The article does link to that blog post, and points out some problems with it.
I'm not a fan of this design either personally, in particular requiring a v2 suffix, I think it makes assumptions about versioning which don't withstand scrutiny, e.g. that major versions are always used for major breaking changes. In my experience they are more often used to indicate major feature releases.
I'd really rather go kept the culture of no breaking changes rather than explicitly encouraging them if you move past 1.x.
Looks like there's been a bit of work put in. I especially like how there's multiple sql drivers supported. Instructions on how to add slack were especially nice, I'd been somewhat stuck on the legacy keys (now deprecated).
Hm, at least the handling of interface definitions seems very unidiomatic to me, specifically implementation packages also containing the interface definitions. At least those interfaces are not returned, but structs instead.
Usage of the internal/ package would make sense too. All in all this seems as it would benefit from some go specific patterns.
Options would be nice and i still do not understand the benefit of build tag based config compared to env or flag based approaches.
Indeed, the build tag approach here seems to be just config in code (and thus in version control), switched with compile time flags. Functionally very similar to using a flag when running to do the same thing. ENV or flags for every config option does get quite complex quickly, and you also need defaults so you end up with some config in code and some config passed in (thus keeping state outside the app). I prefer a config file myself, one file per environment, and you can keep them out of version control. Another option is a config service on the private network which apps communicate with to pull configs securely.
On the database side, I simply wouldn't use mongodb, and prefer sql migrations as they're simple and portable. I also prefer using the db for testing where required rather than faking behaviour with mocks.
Agreed interfaces really must be defined at the point of use.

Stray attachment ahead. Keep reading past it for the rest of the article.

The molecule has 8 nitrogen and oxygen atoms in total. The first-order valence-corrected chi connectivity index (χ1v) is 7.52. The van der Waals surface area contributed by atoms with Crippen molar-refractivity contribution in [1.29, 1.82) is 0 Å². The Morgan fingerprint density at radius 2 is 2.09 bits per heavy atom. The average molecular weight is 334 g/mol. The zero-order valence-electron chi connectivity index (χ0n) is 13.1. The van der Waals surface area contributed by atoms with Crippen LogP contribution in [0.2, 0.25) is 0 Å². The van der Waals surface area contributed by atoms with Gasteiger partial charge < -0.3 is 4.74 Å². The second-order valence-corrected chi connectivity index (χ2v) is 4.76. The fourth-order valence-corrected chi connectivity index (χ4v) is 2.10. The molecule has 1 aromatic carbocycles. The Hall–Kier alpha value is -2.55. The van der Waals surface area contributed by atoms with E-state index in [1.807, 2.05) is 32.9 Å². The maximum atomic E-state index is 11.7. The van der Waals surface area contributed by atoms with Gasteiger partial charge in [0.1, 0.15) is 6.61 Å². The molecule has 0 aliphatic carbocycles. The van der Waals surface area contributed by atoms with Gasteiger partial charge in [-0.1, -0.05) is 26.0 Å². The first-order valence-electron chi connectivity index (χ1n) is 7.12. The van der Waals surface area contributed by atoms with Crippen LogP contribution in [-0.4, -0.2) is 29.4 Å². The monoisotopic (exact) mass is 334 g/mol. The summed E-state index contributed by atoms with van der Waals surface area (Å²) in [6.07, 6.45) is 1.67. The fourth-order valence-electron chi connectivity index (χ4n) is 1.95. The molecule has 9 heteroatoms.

Overall there is far too much abstraction here in pursuit of arbitrary structure borrowed from other people (Bob Martin,12 Factor).
Being boring really is what I love most about Go. It doesn't change much and there is a culture of simplicity, so it's quick to onboard new devs and there isn't a lot to get your head around. That also makes it good for building large projects, as the complexity is in the domain and the application, not clever uses of the language itself.
I almost wish they'd make it more boring and take a few things out, but it's probably too late now to change the language much and people would complain vociferously. Things I never use and wish it didn't have: panic, goto, labels, struct tags, executable comments, even arrays.
The only things I'd like to see improved significantly are enums, errors, and user-space generic collections (coming soon!).
Thanks for posting this, it looks interesting. If you're using # in titles please use it at the end for tags - otherwise things go a bit wonky. I've edited the title for you, and used a tag for your series.
I wonder if it is skewed by larger companies which provide linux workstations, or if some people interpreted the question as which OS is their deployment target? It does seem very high doesn't it? The desktop marketshare of linux is something like 3%, so this answer seems off.
I would imagine the benefit is that it's more dynamic, and could cut down on code size. Wait.. you said "auto generated"? Like you can give a json and have the struct automatically created for it? If that's the case I think I've been doing it wrong this whole time!
I missing functionality from c++ google mock library where running generator wasn't required. In go I see a lot of custom written assertion and in most of the big project mocks are self written. I would be nice in the future see support for assertion or mocks in go standard library.